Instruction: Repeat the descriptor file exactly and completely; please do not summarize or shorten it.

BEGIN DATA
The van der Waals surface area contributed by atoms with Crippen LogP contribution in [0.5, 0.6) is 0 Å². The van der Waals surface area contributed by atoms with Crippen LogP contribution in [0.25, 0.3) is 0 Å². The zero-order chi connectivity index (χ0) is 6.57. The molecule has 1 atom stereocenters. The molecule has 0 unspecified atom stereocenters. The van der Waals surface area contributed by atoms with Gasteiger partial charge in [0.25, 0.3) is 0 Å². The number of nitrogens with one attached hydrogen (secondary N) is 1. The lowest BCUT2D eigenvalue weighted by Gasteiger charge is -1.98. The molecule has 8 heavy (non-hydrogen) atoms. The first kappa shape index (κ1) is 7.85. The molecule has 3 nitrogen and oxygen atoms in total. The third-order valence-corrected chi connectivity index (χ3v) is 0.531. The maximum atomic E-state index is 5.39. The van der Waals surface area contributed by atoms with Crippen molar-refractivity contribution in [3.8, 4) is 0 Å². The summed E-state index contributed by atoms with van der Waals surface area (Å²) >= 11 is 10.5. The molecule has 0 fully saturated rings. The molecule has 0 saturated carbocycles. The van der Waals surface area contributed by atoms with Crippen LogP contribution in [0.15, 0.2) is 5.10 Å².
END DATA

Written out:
The van der Waals surface area contributed by atoms with Crippen LogP contribution in [0.5, 0.6) is 0 Å². The van der Waals surface area contributed by atoms with Crippen LogP contribution in [0.25, 0.3) is 0 Å². The zero-order chi connectivity index (χ0) is 6.57. The molecule has 1 atom stereocenters. The molecule has 0 unspecified atom stereocenters. The van der Waals surface area contributed by atoms with Gasteiger partial charge in [0.25, 0.3) is 0 Å². The number of nitrogens with one attached hydrogen (secondary N) is 1. The lowest BCUT2D eigenvalue weighted by Gasteiger charge is -1.98. The molecule has 8 heavy (non-hydrogen) atoms. The first kappa shape index (κ1) is 7.85. The molecule has 3 nitrogen and oxygen atoms in total. The third-order valence-corrected chi connectivity index (χ3v) is 0.531. The maximum atomic E-state index is 5.39. The van der Waals surface area contributed by atoms with Crippen molar-refractivity contribution in [3.8, 4) is 0 Å². The summed E-state index contributed by atoms with van der Waals surface area (Å²) >= 11 is 10.5. The molecule has 0 fully saturated rings. The molecule has 0 saturated carbocycles. The van der Waals surface area contributed by atoms with Crippen LogP contribution in [0.15, 0.2) is 5.10 Å².